Cybercriminals are ready to pounce on unsuspecting taxpayers with more creative scams and digital traps. With the frenzy of online tax filings and personal information flooding the internet, digital crooks are eager to get their own version of big illegal financial returns.
Last year the IRS estimated a 60% spike in bogus email schemes designed to steal data and taxpayer money. This tax planning season there is already a marked increase in phishing scams.
Here are a few steps you can take to protect yourself during tax time:
Avoid phony IRS calls or actions. The IRS will not do the following:
- Call or email you to verify your identity by asking for personal and financial information
- Call or email you demanding payment. You will receive mail correspondence from the IRS before they contact you via phone
- Require you to give them a credit card number
- Threaten to call your local police department to act against you if you don’t pay
- Demand that you pay taxes without giving you the opportunity to question the tax situation or appeal the amount they say you owe
If you receive phishing calls or have questions about odd requests, we suggest you contact your CPA or accountant. There’s a good chance they are aware of a similar scam.
Don’t get phished.
Phishing scams are the most common type of identity theft that arrive via your email. Here are a few red flags that could indicate a phishing email:
- Emails may look legitimate. Crooks know how to mimic or copy email designs from legitimate sources.
- You may be asked to provide personal, financial, or tax return information
- Phishing emails may have grammatical errors or just seem odd in the way they are written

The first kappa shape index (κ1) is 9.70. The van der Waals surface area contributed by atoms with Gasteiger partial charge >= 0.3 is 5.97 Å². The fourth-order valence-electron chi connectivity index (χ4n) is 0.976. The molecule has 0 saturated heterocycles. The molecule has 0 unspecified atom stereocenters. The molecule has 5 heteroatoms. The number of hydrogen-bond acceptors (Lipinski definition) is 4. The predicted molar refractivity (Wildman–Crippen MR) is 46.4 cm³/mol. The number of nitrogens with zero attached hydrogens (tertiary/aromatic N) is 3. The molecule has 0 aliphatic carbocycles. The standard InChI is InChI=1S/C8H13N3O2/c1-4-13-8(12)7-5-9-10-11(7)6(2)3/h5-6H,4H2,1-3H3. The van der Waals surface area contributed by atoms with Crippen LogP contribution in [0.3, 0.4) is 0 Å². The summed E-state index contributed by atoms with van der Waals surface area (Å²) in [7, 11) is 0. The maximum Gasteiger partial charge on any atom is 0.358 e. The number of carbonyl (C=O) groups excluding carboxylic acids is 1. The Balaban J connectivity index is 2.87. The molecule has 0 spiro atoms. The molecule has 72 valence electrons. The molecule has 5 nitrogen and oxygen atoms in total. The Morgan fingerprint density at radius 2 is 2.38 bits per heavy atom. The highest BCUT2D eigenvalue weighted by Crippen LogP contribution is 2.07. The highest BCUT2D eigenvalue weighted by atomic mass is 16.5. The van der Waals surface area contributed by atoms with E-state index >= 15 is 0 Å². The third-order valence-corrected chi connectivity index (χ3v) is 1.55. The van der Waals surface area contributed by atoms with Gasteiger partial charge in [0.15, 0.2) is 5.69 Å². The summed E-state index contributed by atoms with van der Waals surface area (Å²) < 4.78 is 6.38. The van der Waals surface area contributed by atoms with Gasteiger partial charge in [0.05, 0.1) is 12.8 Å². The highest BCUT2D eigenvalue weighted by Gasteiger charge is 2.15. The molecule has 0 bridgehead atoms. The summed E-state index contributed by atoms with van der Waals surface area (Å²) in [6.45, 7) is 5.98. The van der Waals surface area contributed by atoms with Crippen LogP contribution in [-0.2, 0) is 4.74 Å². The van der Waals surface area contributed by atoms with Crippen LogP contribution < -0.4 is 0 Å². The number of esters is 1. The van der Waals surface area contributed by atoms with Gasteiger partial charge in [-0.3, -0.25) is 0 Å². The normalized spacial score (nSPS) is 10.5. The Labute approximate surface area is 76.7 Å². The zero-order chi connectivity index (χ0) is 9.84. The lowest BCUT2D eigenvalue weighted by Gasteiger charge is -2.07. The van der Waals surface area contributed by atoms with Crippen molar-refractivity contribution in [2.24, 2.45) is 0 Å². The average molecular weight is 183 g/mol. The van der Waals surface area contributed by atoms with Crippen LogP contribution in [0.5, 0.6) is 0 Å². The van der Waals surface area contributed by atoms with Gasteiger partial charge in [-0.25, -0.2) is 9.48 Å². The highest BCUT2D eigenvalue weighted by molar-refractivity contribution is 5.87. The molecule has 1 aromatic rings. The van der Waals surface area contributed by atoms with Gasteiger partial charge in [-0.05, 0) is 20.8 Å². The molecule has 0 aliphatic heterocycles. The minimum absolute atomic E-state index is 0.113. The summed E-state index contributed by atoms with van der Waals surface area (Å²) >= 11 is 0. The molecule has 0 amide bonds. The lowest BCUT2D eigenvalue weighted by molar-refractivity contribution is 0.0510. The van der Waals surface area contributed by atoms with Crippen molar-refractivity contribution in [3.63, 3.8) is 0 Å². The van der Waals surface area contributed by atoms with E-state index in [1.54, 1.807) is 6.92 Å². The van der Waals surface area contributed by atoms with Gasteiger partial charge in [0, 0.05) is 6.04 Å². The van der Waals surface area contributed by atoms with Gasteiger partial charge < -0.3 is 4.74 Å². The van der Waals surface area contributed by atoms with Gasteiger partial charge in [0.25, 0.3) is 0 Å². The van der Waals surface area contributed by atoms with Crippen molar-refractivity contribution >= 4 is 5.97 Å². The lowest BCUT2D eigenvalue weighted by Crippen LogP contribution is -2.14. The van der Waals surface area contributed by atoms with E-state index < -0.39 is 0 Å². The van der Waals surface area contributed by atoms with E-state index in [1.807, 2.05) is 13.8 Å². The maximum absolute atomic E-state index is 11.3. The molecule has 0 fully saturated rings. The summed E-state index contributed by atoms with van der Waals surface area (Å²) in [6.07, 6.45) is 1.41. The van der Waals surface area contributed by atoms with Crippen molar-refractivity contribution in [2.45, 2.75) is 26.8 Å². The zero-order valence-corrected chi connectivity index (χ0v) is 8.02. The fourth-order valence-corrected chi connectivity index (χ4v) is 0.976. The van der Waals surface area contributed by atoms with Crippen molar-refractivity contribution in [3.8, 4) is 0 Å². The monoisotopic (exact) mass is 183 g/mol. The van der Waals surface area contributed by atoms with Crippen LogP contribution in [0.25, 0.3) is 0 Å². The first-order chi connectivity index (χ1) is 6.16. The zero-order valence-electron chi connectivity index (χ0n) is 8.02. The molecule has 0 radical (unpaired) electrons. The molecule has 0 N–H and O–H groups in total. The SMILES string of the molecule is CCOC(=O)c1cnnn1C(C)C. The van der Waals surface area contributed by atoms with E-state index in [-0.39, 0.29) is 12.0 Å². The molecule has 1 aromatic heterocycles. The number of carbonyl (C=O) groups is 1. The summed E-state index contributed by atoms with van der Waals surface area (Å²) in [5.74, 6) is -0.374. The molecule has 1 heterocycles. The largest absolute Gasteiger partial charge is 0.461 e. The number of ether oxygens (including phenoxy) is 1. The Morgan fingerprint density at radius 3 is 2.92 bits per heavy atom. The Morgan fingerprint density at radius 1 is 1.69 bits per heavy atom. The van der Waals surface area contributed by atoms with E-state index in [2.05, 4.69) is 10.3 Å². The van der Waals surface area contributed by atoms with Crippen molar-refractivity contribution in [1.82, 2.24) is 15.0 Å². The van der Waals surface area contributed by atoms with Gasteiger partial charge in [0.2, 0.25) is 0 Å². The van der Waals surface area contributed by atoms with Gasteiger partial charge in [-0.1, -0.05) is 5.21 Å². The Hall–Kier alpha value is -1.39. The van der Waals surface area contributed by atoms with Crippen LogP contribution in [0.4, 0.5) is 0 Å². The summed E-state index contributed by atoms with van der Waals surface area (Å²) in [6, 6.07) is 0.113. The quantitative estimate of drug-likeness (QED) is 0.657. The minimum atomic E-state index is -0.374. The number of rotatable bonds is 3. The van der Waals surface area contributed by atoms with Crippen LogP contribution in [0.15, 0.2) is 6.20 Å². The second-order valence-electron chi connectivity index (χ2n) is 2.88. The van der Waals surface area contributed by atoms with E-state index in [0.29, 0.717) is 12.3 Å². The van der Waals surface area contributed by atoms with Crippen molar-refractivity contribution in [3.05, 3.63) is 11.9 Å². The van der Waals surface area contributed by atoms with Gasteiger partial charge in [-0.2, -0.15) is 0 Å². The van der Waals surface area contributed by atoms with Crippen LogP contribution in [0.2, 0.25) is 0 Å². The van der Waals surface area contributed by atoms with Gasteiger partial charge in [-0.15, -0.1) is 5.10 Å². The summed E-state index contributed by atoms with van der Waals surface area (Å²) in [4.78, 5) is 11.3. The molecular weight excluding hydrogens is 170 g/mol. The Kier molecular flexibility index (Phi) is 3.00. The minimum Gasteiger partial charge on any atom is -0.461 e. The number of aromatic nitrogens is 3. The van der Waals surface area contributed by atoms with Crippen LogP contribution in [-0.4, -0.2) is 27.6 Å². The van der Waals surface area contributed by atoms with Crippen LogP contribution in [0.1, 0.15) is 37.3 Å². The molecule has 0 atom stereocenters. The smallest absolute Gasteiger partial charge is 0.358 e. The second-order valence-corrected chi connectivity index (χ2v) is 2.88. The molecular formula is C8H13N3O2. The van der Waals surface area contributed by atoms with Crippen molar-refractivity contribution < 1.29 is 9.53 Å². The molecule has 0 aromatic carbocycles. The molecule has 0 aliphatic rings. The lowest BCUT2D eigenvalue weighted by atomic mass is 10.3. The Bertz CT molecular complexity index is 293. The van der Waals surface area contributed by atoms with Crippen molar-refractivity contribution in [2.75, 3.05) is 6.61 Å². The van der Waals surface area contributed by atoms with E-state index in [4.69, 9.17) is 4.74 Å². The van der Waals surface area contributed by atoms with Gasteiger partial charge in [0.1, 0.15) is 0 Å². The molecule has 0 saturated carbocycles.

- Emails may include malicious links to solicit tax or personal information
Pay attention to your password strategy.
As one of the easiest ways to protect yourself, many taxpayers don’t pay attention to having a strong password strategy. Cybercriminals count on you using the same password for multiple accounts. Consider using two-step authentication that requires a security code (sent via text or email). Instead of a password, use a phrase that’s easy to remember and unique.
Install or update your security software.
It’s easy to get lazy or forget to update your security software. Phishing emails are loaded with malware and viruses designed to infect your devices and grab your personal email.
Think before you open your email.
Crooks count on you being lazy or not being aware of what’s happening with your email or digital interactions. Never open attachments from an unknown source. If an email looks odd or doesn’t seem legitimate, it probably isn’t.
If you are the victim of tax fraud or identify theft, don’t wait. Take the next step by visiting the IRS website where you’ll find guidance on how to report the theft and how to complete the IRS Form 14093, the Identity Theft Affidavit.